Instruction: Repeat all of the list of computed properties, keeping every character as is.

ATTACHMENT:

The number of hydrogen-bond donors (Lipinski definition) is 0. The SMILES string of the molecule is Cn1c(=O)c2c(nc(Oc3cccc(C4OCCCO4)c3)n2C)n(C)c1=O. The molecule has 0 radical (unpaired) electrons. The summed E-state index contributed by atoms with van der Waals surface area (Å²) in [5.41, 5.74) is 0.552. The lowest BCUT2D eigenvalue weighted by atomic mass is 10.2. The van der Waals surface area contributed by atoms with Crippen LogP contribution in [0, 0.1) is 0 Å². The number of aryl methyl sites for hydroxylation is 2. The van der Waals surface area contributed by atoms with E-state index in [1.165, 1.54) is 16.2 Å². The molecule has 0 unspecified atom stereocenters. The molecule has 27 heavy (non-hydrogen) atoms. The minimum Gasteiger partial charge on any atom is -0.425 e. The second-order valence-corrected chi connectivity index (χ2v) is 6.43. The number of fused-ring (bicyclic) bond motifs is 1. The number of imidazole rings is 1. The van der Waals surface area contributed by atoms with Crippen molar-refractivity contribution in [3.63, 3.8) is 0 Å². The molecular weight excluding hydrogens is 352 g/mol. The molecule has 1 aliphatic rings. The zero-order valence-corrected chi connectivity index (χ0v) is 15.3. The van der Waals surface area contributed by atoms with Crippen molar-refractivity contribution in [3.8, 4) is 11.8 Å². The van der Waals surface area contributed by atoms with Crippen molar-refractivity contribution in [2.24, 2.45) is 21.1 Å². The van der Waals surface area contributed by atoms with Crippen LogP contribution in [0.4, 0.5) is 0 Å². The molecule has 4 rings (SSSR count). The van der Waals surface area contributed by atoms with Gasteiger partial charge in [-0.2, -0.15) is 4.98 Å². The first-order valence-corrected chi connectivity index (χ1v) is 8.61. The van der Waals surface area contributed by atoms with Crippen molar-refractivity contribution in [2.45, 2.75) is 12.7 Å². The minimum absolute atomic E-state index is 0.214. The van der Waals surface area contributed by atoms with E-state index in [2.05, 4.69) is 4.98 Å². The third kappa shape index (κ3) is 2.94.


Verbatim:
The number of hydrogen-bond donors (Lipinski definition) is 0. The SMILES string of the molecule is Cn1c(=O)c2c(nc(Oc3cccc(C4OCCCO4)c3)n2C)n(C)c1=O. The molecule has 0 radical (unpaired) electrons. The summed E-state index contributed by atoms with van der Waals surface area (Å²) in [5.41, 5.74) is 0.552. The lowest BCUT2D eigenvalue weighted by atomic mass is 10.2. The van der Waals surface area contributed by atoms with Crippen LogP contribution in [0, 0.1) is 0 Å². The number of aryl methyl sites for hydroxylation is 2. The van der Waals surface area contributed by atoms with E-state index in [1.165, 1.54) is 16.2 Å². The molecule has 0 unspecified atom stereocenters. The molecule has 27 heavy (non-hydrogen) atoms. The minimum Gasteiger partial charge on any atom is -0.425 e. The second-order valence-corrected chi connectivity index (χ2v) is 6.43. The number of fused-ring (bicyclic) bond motifs is 1. The number of imidazole rings is 1. The van der Waals surface area contributed by atoms with Crippen molar-refractivity contribution in [3.63, 3.8) is 0 Å². The molecular weight excluding hydrogens is 352 g/mol. The molecule has 1 aliphatic rings. The zero-order valence-corrected chi connectivity index (χ0v) is 15.3. The van der Waals surface area contributed by atoms with Crippen molar-refractivity contribution in [3.8, 4) is 11.8 Å². The van der Waals surface area contributed by atoms with Crippen molar-refractivity contribution in [2.24, 2.45) is 21.1 Å². The van der Waals surface area contributed by atoms with Crippen LogP contribution in [0.4, 0.5) is 0 Å². The molecule has 4 rings (SSSR count). The van der Waals surface area contributed by atoms with Gasteiger partial charge in [-0.2, -0.15) is 4.98 Å². The first-order valence-corrected chi connectivity index (χ1v) is 8.61. The van der Waals surface area contributed by atoms with Crippen molar-refractivity contribution in [2.45, 2.75) is 12.7 Å². The minimum absolute atomic E-state index is 0.214. The van der Waals surface area contributed by atoms with E-state index in [2.05, 4.69) is 4.98 Å². The third kappa shape index (κ3) is 2.94.